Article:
Writer/Director: Sofia Coppola
Starring: Nicole Kidman, Colin Farrell, Kirsten Dunst, Elle Fanning, Oona Laurence
Oscar winning writer and director Sofia Coppola is back and puts her stamp on a 1971 Clint Eastwood film of the same name. It’s 1864 and three years into the Civil War. Nicole Kidman stars as Miss Martha who runs a private all-girls home deep in an old seminary. It’s nestled within a secluded area in Virginia. She oversees six girls who live there as they’re getting their education by Edwina (Dunst), tending to the gardens, and doing other household chores. Their simple day to day lifestyle is shaken up by the presence of a wounded soldier found stranded out in the woods by the young and innocent Amy (Laurence). She brings Corporal John McBurney (Farrell) up to the home where Miss Martha tends to his medical needs. The girls are intrigued by the presence of a soldier in their home despite the fact that he’s a Yankee. Edwina has her guard up, while Elle Fanning’s Alicia is lured in by her budding sexuality. The struggle with desire and power between the girls and their new guest goes too far leading to dangerous outcomes.
From the film’s opening scenes, you are immediately transported to Virginia in the Civil War days. Philippe Le Sourd’s exquisite cinematography captures that somber and hot atmosphere of the south. I could practically feel the heat and mist seeping through the screen. There’s a vast emptiness at hand for these women as they are all alone as Confederate soldiers march on by the seminary’s property. The appearance of Corporal John McBurney brings out the biggest challenge any of them will ever have to face. Clint Eastwood previously portrayed the character and is now inhabited by Colin Farrell. Both men have the dashing and rugged good looks needed to stir up the desires of Edwina and Alicia. Elle Fanning previously played a sexually driven teen in 20th Century Women and once again is tasked with that position as teen sexuality and womanhood is explored with the presence of a charming soldier. Alicia knows how to use it to her advantage, and it’s further proof of why Fanning is a young star on the raise to keep your eye on.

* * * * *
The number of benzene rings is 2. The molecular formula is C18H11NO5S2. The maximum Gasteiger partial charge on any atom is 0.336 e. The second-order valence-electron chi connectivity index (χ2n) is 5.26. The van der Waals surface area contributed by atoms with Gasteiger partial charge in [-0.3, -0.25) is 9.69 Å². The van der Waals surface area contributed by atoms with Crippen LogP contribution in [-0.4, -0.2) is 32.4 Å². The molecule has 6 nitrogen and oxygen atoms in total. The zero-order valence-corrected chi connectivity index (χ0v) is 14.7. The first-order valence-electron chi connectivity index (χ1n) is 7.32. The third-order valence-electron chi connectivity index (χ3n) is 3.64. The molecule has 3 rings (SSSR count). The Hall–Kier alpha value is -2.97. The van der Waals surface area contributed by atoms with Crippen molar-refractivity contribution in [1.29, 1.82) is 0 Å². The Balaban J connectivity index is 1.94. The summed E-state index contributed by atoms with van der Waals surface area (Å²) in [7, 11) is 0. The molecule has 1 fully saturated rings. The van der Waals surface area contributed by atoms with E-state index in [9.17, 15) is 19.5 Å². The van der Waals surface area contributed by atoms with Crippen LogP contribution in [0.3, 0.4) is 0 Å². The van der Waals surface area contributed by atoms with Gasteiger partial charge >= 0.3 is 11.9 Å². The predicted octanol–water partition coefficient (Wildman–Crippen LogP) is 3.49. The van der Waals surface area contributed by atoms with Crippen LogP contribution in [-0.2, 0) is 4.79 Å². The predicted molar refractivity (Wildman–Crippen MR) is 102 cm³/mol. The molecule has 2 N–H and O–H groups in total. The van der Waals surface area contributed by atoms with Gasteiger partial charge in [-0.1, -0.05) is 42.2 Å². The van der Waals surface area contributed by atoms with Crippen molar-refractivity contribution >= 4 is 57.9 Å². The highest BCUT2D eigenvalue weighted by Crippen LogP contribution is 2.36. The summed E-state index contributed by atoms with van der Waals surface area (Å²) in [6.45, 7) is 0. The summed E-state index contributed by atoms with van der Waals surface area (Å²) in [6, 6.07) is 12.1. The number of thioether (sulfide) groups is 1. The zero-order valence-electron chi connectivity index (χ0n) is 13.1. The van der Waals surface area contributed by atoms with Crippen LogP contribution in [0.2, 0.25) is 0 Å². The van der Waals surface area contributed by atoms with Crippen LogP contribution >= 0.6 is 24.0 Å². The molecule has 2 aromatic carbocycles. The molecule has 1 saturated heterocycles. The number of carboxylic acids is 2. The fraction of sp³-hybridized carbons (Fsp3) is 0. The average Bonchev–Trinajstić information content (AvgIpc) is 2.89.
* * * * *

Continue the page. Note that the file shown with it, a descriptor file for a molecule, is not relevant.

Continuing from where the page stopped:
The Beguiled is a fascinating examination of doing the decent human thing of helping someone who’s sick and wounded regardless of the negative stereotype that may surround them. This feels extremely topical as race relations, gender stereotypes, and profiling always seem to be at the forefront of our news right now. As Miss Martha, Nicole Kidman reminds the girls not to judge the soldier solely based on the fact that he’s from the north. The film’s timeline of events are contained to the short period it’s set in. Part of the mystery comes from not knowing what his background is or even the lives the girls came from before they got to the seminary. Kidman keeps her character very present and in the moment at first, but becomes more calculating with her every move to keep the upper hand against John. It’s a subtle but extremely effective performance. She’s been having a stellar year thanks to this and a career-changing role in HBO’s Big Little Lies.
Sofia Coppola (Marie Antoinette, Lost in Translation) defies modern movie going standards by not trying to rush any given beat. Don’t be turned off by the slower pace. It accurately fits the period with the extremely simple and basic lives the girls are living. There’s not a lot of action in the first half until it takes that sharp and unexpected turn. Coppola relies on the dialogue, the relationships of the girls, and the overarching reminder that the war is happening to keep this film shrouded in uncertainty. It becomes more complex when we find out that each of these girls has their own motivations for what they want out of the soldier.
The film has a convenient runtime of 93 minutes. It’s extremely short when you think about how the standard summer blockbuster has been pushing the two and a half hour marker. Coppola doesn’t waste any time nor does she feel the need to drag out the suspense. I applaud the length, as the film doesn’t need to be any longer, yet I left wanting more time with these characters. Kidman, Dunst, and Fanning bring richness to them that leave a lasting impression. The Beguiled is a movie that silently sits with you. It’s not a loud or explosive film, but you’ll find yourself thinking about it in the days following. There are certain images that are perfectly captured and make a statement.
Is It Worth Your Trip to the Movies? The company of dynamic actresses gives this a slow and steady burn.
RATING: 4.5 out of 5 TICKET STUBS